Wake Ed

Wake County schools to discuss BYOD and alcohol, drug prevention

Christian Washington (cq), 7, left, and Hanna Walker (cq), 7, work together using an iPad to learn facts about octopuses in Caroline Page's first grade class at Brier Creek Elementary on Monday Dec. 8, 2014 in Raleigh, NC. Brier Creek is the first elementary school of the 13 pilot schools participating in Wake County's Bring Your Own Device program
Christian Washington (cq), 7, left, and Hanna Walker (cq), 7, work together using an iPad to learn facts about octopuses in Caroline Page's first grade class at Brier Creek Elementary on Monday Dec. 8, 2014 in Raleigh, NC. Brier Creek is the first elementary school of the 13 pilot schools participating in Wake County's Bring Your Own Device program newsobserver.com

The Wake County school board student achievement committee will discuss the Bring Your Own Device program and alcohol and drug use among students on Monday.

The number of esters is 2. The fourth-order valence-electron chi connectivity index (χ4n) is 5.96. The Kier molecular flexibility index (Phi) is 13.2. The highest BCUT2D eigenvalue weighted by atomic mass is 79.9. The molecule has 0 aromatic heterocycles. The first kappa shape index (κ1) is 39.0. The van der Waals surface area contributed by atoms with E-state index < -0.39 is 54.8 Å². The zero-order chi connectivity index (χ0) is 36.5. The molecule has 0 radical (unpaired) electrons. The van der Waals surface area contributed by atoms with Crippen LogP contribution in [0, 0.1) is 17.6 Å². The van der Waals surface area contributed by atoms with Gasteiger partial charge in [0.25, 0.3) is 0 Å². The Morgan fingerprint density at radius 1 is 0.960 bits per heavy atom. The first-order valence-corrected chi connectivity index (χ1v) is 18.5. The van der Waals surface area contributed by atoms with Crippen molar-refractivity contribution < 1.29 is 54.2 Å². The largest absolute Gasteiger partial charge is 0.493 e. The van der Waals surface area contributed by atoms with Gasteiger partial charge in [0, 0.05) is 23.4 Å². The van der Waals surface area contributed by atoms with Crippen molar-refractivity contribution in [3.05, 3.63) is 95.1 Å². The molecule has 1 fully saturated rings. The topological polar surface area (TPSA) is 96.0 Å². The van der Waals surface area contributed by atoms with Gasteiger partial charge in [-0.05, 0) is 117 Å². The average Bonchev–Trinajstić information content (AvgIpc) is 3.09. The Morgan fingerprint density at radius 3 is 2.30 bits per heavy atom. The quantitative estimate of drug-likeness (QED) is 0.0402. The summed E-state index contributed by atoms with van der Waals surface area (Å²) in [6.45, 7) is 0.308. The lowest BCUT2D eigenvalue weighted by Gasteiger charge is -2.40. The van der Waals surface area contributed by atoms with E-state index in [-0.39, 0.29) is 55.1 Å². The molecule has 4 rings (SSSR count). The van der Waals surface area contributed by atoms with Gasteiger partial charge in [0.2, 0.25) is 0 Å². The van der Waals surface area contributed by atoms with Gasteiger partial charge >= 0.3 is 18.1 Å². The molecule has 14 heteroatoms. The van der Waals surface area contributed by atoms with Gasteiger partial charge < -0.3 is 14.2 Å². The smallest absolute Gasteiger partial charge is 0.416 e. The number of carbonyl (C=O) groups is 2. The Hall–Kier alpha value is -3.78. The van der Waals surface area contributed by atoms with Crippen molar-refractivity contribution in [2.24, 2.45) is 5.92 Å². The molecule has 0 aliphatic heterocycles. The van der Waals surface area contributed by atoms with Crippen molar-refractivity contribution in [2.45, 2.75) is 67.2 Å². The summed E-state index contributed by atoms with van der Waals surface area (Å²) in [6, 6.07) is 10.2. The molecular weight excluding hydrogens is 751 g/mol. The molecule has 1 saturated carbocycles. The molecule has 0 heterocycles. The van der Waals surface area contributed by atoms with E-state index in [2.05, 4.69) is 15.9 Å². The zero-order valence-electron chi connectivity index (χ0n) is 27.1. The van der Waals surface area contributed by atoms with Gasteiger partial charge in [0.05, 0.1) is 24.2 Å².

The meeting agenda includes a presentation on how 64 of Wake’s 171 schools now use a BYOD program in which students are encouraged to bring their laptop computers, tablets and smartphones for use in class. The program has expanded since 13 schools piloted the program last school year.

Students used to not be allowed to bring their smartphones to school. Then they were allowed to bring them but had to have them off during the school day. Now they’re allowed to take them out and use in class under teacher supervision.

The program has led to greater technology use in classrooms at a time when school budgets don’t have enough devices to give to all students. Teachers are saying BYOD is causing students to be more engaged in class.

The other agenda topic is the district’s alcohol and drug prevention and intervention efforts. Survey results from 2013 show Wake students are more likely than the rest of the state to use alcohol and marijuana in some areas and less in other areas.

Wake offers the ACE (Alternative Counseling Education) program lieu of long term suspensions for students with non- violent substance abuse issues that do not involve distribution and sale of substances.

The meeting will discuss Wake’s other prevention and intervention efforts.

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